Beaming with pride, a Nepalese refugee in the kitchen of a New York caterer holds up cauliflower florets she has steamed, battered and fried, part of a cooking repertoire she says earns her a living and keeps her spirits up.
At home in Kathmandu, explains Rachana, who did not want to give her full name, cooking once brought her pleasure as she fed her family delicacies from recipes inherited from her mother.
Then political violence struck, leaving a close relative dead and forcing her to flee the country. Now her happiness returns, she says, when she prepares traditional specialties for Eat Offbeat, a New York food company where refugees make and deliver ethnic fare.
The start-up company is one of several initiatives across the United States which appeal to the appetites of Americans and give refugees opportunities to make a living. Others are located in California, Utah and Texas.
“It’s a very, very good feeling when people come to eat my food, and they talk about how good it is,” Rachana said.
On a recent day in the company’s kitchen, she paced between a counter and stove top where oil was heated for the cauliflower, to be served with a tangy tomato and tamari sauce flavoured with fenugreek.
Although the cauliflower is a Chinese dish, Rachana, 53, said she developed her own version in Nepal. “From the age of 16, I’ve been cooking,” she said.
Half a dozen refugees have found work at Eat Offbeat.
Until Rachana became a full-time chef, she scraped by for nearly a decade in New York, speaking no English at first and taking odd jobs. Now she tells other Eat Offbeat workers: “Don't worry, you can get whatever you like here. This is America.”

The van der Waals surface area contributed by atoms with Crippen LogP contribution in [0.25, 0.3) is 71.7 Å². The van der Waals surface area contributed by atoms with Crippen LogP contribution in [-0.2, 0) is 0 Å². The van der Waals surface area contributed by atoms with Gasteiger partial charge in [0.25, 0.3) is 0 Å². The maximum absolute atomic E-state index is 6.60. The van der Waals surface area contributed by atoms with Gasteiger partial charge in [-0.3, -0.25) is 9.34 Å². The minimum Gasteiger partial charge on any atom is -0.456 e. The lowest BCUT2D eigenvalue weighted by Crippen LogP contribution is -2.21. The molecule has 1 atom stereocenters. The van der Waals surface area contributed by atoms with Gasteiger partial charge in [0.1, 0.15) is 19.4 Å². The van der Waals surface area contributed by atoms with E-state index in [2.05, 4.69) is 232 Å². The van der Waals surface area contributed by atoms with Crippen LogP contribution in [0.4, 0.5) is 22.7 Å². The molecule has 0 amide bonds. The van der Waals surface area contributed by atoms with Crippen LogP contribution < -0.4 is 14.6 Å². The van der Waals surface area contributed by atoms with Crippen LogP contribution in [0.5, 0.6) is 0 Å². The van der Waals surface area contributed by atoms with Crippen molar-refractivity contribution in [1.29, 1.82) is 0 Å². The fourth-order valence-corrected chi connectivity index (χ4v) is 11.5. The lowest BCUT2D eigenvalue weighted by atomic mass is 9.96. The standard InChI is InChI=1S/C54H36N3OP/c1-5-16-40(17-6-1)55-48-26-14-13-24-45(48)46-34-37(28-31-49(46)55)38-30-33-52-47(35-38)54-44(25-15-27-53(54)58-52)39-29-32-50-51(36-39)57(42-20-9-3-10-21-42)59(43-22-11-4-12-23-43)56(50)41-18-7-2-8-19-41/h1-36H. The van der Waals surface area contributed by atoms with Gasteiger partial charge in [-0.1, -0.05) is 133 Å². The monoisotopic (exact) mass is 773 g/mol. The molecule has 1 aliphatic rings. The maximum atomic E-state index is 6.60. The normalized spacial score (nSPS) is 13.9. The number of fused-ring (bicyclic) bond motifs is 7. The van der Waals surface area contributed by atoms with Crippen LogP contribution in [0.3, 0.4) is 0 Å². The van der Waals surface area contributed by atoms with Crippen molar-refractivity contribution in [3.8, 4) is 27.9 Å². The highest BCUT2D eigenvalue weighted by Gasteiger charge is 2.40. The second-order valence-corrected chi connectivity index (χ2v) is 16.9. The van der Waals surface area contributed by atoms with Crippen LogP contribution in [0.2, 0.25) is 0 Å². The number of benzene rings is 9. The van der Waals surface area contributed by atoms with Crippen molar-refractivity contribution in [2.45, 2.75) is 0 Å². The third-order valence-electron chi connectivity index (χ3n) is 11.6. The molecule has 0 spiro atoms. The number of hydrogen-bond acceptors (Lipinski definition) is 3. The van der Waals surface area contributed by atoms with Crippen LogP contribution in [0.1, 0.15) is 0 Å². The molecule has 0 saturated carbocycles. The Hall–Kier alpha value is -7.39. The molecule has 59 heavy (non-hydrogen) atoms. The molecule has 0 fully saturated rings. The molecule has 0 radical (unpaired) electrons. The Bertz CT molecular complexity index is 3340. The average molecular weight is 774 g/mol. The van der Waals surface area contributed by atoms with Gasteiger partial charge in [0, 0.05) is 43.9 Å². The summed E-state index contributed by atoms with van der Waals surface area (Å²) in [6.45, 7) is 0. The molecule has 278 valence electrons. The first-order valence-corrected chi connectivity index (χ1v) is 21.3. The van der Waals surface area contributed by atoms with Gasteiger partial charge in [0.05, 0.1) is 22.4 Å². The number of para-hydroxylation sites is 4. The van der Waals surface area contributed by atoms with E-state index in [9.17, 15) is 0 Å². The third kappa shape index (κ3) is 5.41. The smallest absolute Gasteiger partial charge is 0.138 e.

Initiatives such as Eat Offbeat can serve as counterpoint to anti-immigration sentiment, their proponents say. Despite the at-times hostile context, Eat Offbeat has found success through its tantalising tastes and hard work, said co-founder Wissam Kahi.
It has received more than 1,200 orders since a soft launch in November. A smartphone app to take orders is in the works and expanding to other cities is a possibility, he said.
Across the country at the Spice Kitchen Incubator in Salt Lake City, Utah, refugees from Somalia and Iraq are also learning the food business.
Among them is Nour, who moved to the United States less than a year ago to escape the civil war in Syria and has astonished organisers with his talents. He, like Rachana, asked to be named by his first name only to protect family members.
“His food is exceptional,” said Grace Henley, who manages the Spice Kitchen programme for the International Rescue Committee, a humanitarian aid organisation. The IRC runs Spice Kitchen and offers help to Eat Offbeat, which is private.
At Spice Kitchen, Nour has dubbed one dish “East meets West”, fusing rice, chicken and beef with Syrian spices and Tex-Mex flavours to reflect his move to the American West from Damascus.
“All this food diversity in our community makes it a more interesting place to live,” Henley said. “It makes it a more delicious place to live.” – Thomson Reuters Foundation